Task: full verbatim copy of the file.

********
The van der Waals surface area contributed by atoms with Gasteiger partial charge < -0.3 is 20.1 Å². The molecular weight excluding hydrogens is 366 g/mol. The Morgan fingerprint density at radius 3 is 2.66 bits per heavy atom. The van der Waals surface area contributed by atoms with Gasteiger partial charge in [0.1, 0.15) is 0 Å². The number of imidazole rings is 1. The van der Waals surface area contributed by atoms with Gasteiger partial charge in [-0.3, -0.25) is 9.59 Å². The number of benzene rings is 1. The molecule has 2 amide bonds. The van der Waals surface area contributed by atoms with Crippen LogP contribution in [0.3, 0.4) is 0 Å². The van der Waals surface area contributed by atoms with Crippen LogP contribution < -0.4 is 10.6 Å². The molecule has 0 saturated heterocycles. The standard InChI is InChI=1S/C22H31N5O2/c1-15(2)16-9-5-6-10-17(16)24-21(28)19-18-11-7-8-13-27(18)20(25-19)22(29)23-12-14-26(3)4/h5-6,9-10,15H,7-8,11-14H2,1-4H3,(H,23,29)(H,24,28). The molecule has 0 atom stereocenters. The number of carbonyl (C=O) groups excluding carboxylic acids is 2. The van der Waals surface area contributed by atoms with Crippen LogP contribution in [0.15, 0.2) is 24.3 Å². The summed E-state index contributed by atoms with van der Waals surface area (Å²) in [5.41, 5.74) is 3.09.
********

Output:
The van der Waals surface area contributed by atoms with Gasteiger partial charge < -0.3 is 20.1 Å². The molecular weight excluding hydrogens is 366 g/mol. The Morgan fingerprint density at radius 3 is 2.66 bits per heavy atom. The van der Waals surface area contributed by atoms with Gasteiger partial charge in [0.1, 0.15) is 0 Å². The number of imidazole rings is 1. The van der Waals surface area contributed by atoms with Gasteiger partial charge in [-0.3, -0.25) is 9.59 Å². The number of benzene rings is 1. The molecule has 2 amide bonds. The van der Waals surface area contributed by atoms with Crippen LogP contribution in [0.3, 0.4) is 0 Å². The van der Waals surface area contributed by atoms with Crippen LogP contribution < -0.4 is 10.6 Å². The molecule has 0 saturated heterocycles. The standard InChI is InChI=1S/C22H31N5O2/c1-15(2)16-9-5-6-10-17(16)24-21(28)19-18-11-7-8-13-27(18)20(25-19)22(29)23-12-14-26(3)4/h5-6,9-10,15H,7-8,11-14H2,1-4H3,(H,23,29)(H,24,28). The molecule has 0 atom stereocenters. The number of carbonyl (C=O) groups excluding carboxylic acids is 2. The van der Waals surface area contributed by atoms with Crippen LogP contribution in [0.15, 0.2) is 24.3 Å². The summed E-state index contributed by atoms with van der Waals surface area (Å²) in [5.41, 5.74) is 3.09.